Security Predictions for 2015: #3 – Traditionally “Secure” Infrastructure such as VDI Will Be Compromised
Virtual Desktop Infrastructure (VDI) allows organizations to host desktop environments on servers and enables users to access these desktops from any location. Compared to traditional desktop infrastructures, VDI provides a host of advantages; organizations can lower hardware and operating costs, support Bring Your Own Device (BYOD) initiatives, and bolster security. Since all data is stored in a central location—rather than on endpoint devices—VDI reduces physical data theft risks.
However, desktop virtualization also exposes new security challenges. Organizations often host multiple desktops with the same operating systems and the same set of applications on a single physical server. Without proper isolation, an attacker can install a rootkit and compromise multiple desktops. With limited system diversity, attackers might uncover a vulnerability, allowing them to quickly exploit thousands of desktops in one fell swoop.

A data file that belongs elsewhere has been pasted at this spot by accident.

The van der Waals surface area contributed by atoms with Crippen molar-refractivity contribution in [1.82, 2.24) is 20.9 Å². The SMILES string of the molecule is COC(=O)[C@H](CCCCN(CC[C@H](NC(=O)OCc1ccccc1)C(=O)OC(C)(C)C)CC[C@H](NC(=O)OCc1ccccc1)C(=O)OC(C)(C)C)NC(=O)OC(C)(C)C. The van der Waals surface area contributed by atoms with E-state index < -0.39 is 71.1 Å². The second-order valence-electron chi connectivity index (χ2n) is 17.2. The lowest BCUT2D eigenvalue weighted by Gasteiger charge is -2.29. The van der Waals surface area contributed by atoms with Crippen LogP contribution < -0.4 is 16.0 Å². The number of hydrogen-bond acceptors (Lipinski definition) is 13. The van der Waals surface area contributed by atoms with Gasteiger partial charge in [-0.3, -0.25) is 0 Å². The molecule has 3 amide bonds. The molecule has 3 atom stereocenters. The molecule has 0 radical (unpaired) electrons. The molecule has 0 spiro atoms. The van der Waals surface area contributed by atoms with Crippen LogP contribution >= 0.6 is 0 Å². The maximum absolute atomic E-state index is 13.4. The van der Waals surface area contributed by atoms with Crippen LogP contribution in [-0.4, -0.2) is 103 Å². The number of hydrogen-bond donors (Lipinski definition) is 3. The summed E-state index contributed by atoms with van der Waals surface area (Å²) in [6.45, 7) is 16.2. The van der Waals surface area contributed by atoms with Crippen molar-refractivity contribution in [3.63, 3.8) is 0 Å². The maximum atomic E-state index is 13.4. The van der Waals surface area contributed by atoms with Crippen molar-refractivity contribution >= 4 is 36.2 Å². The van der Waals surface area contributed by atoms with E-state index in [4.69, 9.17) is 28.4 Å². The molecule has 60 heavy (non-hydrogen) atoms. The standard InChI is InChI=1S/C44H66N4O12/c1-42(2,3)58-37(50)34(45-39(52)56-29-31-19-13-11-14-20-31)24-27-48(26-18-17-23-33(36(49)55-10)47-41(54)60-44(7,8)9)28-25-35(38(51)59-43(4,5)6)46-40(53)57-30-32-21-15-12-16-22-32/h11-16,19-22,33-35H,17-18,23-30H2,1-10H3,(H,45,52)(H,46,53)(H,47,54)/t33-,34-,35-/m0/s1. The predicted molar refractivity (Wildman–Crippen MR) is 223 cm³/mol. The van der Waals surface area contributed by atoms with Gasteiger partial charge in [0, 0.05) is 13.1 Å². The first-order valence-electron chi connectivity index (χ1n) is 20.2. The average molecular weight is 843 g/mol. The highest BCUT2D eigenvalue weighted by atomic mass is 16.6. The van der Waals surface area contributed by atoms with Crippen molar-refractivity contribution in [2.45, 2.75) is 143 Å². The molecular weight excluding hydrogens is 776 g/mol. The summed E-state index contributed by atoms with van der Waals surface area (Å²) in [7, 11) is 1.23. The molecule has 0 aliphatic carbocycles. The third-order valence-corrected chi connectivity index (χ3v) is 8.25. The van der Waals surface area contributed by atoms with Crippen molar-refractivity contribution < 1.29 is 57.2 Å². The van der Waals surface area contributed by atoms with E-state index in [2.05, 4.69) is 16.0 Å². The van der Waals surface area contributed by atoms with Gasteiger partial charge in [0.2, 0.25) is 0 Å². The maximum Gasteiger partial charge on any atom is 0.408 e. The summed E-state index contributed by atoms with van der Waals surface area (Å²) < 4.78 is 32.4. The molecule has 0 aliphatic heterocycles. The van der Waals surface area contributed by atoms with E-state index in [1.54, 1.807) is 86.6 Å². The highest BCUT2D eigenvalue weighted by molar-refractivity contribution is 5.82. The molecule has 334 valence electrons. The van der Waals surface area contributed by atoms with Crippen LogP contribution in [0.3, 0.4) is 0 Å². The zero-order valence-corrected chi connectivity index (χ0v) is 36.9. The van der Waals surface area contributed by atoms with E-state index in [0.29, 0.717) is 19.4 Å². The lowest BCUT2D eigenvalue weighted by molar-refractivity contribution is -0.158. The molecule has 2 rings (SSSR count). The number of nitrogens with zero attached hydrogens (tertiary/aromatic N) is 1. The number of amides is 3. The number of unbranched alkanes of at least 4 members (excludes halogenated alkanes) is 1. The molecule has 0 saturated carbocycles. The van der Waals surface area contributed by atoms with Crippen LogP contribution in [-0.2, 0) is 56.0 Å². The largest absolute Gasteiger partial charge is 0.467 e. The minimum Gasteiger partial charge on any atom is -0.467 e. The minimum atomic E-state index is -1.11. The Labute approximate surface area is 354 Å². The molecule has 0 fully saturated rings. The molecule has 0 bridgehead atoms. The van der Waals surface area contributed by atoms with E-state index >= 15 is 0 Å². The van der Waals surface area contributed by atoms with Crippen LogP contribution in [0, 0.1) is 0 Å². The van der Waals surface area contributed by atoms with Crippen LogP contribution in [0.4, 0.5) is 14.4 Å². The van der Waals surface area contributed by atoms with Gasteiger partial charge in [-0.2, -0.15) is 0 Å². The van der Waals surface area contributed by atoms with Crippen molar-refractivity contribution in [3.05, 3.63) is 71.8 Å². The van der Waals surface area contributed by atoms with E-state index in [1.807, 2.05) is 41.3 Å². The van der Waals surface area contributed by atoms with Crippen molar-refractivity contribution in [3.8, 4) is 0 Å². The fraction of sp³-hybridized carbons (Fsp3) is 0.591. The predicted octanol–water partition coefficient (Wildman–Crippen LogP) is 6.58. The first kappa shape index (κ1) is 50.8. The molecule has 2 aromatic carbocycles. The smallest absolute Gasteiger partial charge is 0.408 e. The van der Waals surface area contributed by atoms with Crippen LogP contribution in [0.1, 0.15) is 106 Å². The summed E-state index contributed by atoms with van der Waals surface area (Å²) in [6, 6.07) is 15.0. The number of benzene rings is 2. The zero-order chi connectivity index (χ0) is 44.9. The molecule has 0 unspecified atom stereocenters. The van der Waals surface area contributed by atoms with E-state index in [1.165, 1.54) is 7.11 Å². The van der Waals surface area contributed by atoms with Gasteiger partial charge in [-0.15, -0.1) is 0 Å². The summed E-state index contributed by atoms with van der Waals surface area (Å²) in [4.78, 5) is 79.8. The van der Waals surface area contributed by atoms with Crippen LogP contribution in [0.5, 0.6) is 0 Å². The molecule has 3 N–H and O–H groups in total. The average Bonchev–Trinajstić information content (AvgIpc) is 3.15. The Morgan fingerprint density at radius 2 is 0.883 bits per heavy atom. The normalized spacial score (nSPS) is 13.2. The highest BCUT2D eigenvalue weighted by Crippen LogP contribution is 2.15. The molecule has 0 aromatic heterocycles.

We predict that in 2015, attackers will execute more brute force attacks and conduct new and creative attacks on virtual desktops. To protect VDI environments, organizations should implement operating system or application isolation—especially if virtual desktops are hosted in the cloud. Organizations should also control how data can be transferred to and from VDI environments, install anti-malware software, and monitor for intrusions.